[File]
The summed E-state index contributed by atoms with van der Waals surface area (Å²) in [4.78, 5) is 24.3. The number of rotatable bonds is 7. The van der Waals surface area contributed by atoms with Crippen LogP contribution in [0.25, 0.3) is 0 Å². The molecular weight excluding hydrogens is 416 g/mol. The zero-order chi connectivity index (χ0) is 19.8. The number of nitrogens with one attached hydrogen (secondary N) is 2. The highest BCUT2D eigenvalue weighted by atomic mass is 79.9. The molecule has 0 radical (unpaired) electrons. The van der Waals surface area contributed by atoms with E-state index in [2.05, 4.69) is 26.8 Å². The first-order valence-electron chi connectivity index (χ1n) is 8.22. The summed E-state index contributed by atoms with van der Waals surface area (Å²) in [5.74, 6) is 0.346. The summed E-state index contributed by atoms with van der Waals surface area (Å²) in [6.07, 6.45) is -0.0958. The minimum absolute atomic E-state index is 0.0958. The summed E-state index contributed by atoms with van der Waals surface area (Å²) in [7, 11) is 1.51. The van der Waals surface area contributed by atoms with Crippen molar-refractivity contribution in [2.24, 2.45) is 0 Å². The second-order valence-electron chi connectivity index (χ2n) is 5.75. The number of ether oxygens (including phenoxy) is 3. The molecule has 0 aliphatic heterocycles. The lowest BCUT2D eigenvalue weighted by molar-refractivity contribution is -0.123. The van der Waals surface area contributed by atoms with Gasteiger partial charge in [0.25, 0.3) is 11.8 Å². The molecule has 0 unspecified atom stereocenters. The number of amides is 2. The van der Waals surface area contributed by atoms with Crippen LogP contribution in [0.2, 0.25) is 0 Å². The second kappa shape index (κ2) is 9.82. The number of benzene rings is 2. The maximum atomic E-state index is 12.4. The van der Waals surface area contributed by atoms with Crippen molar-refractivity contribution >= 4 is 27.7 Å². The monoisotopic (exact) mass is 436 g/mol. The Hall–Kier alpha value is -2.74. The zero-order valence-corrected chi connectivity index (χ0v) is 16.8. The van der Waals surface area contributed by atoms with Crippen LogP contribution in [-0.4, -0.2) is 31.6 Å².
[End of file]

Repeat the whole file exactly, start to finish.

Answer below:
The summed E-state index contributed by atoms with van der Waals surface area (Å²) in [4.78, 5) is 24.3. The number of rotatable bonds is 7. The van der Waals surface area contributed by atoms with Crippen LogP contribution in [0.25, 0.3) is 0 Å². The molecular weight excluding hydrogens is 416 g/mol. The zero-order chi connectivity index (χ0) is 19.8. The number of nitrogens with one attached hydrogen (secondary N) is 2. The highest BCUT2D eigenvalue weighted by atomic mass is 79.9. The molecule has 0 radical (unpaired) electrons. The van der Waals surface area contributed by atoms with E-state index in [2.05, 4.69) is 26.8 Å². The first-order valence-electron chi connectivity index (χ1n) is 8.22. The summed E-state index contributed by atoms with van der Waals surface area (Å²) in [5.74, 6) is 0.346. The summed E-state index contributed by atoms with van der Waals surface area (Å²) in [6.07, 6.45) is -0.0958. The minimum absolute atomic E-state index is 0.0958. The summed E-state index contributed by atoms with van der Waals surface area (Å²) in [7, 11) is 1.51. The van der Waals surface area contributed by atoms with Crippen molar-refractivity contribution in [2.24, 2.45) is 0 Å². The second-order valence-electron chi connectivity index (χ2n) is 5.75. The number of ether oxygens (including phenoxy) is 3. The molecule has 0 aliphatic heterocycles. The lowest BCUT2D eigenvalue weighted by molar-refractivity contribution is -0.123. The van der Waals surface area contributed by atoms with Gasteiger partial charge in [0.25, 0.3) is 11.8 Å². The molecule has 0 unspecified atom stereocenters. The number of amides is 2. The van der Waals surface area contributed by atoms with Crippen LogP contribution in [0.2, 0.25) is 0 Å². The second kappa shape index (κ2) is 9.82. The number of benzene rings is 2. The maximum atomic E-state index is 12.4. The van der Waals surface area contributed by atoms with Crippen molar-refractivity contribution >= 4 is 27.7 Å². The monoisotopic (exact) mass is 436 g/mol. The Hall–Kier alpha value is -2.74. The zero-order valence-corrected chi connectivity index (χ0v) is 16.8. The van der Waals surface area contributed by atoms with Crippen LogP contribution in [-0.4, -0.2) is 31.6 Å².